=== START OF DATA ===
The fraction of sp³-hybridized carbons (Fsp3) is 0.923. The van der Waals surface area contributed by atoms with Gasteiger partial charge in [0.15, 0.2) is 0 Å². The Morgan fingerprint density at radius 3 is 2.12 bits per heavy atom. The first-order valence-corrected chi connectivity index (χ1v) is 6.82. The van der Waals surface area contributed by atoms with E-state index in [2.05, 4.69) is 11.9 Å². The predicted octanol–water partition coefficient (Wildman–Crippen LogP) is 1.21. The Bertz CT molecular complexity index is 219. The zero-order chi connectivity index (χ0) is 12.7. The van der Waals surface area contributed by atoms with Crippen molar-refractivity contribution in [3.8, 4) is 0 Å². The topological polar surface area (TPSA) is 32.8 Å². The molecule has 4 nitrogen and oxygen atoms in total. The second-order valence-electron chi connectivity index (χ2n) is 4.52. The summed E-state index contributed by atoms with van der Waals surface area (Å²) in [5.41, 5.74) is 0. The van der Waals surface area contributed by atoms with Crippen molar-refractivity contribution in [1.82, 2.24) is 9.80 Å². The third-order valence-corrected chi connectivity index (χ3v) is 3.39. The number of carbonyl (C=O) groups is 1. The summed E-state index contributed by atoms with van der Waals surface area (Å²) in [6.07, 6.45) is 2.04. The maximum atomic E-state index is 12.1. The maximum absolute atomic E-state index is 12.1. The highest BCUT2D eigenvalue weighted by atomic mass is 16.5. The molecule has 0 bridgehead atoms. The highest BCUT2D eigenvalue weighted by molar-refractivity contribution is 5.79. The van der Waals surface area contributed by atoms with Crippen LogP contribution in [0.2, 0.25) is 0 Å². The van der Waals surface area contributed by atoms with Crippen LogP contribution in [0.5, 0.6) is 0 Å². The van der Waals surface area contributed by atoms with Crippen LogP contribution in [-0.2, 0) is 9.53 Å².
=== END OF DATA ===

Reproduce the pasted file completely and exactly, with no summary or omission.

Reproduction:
The fraction of sp³-hybridized carbons (Fsp3) is 0.923. The van der Waals surface area contributed by atoms with Gasteiger partial charge in [0.15, 0.2) is 0 Å². The Morgan fingerprint density at radius 3 is 2.12 bits per heavy atom. The first-order valence-corrected chi connectivity index (χ1v) is 6.82. The van der Waals surface area contributed by atoms with E-state index in [2.05, 4.69) is 11.9 Å². The predicted octanol–water partition coefficient (Wildman–Crippen LogP) is 1.21. The Bertz CT molecular complexity index is 219. The zero-order chi connectivity index (χ0) is 12.7. The van der Waals surface area contributed by atoms with Crippen molar-refractivity contribution in [3.8, 4) is 0 Å². The topological polar surface area (TPSA) is 32.8 Å². The molecule has 4 nitrogen and oxygen atoms in total. The second-order valence-electron chi connectivity index (χ2n) is 4.52. The summed E-state index contributed by atoms with van der Waals surface area (Å²) in [5.41, 5.74) is 0. The van der Waals surface area contributed by atoms with Crippen molar-refractivity contribution in [1.82, 2.24) is 9.80 Å². The third-order valence-corrected chi connectivity index (χ3v) is 3.39. The number of carbonyl (C=O) groups is 1. The summed E-state index contributed by atoms with van der Waals surface area (Å²) in [6.07, 6.45) is 2.04. The maximum atomic E-state index is 12.1. The maximum absolute atomic E-state index is 12.1. The highest BCUT2D eigenvalue weighted by atomic mass is 16.5. The molecule has 0 bridgehead atoms. The highest BCUT2D eigenvalue weighted by molar-refractivity contribution is 5.79. The van der Waals surface area contributed by atoms with Crippen LogP contribution in [0.2, 0.25) is 0 Å². The van der Waals surface area contributed by atoms with Crippen LogP contribution in [0.5, 0.6) is 0 Å². The van der Waals surface area contributed by atoms with Crippen LogP contribution in [-0.2, 0) is 9.53 Å².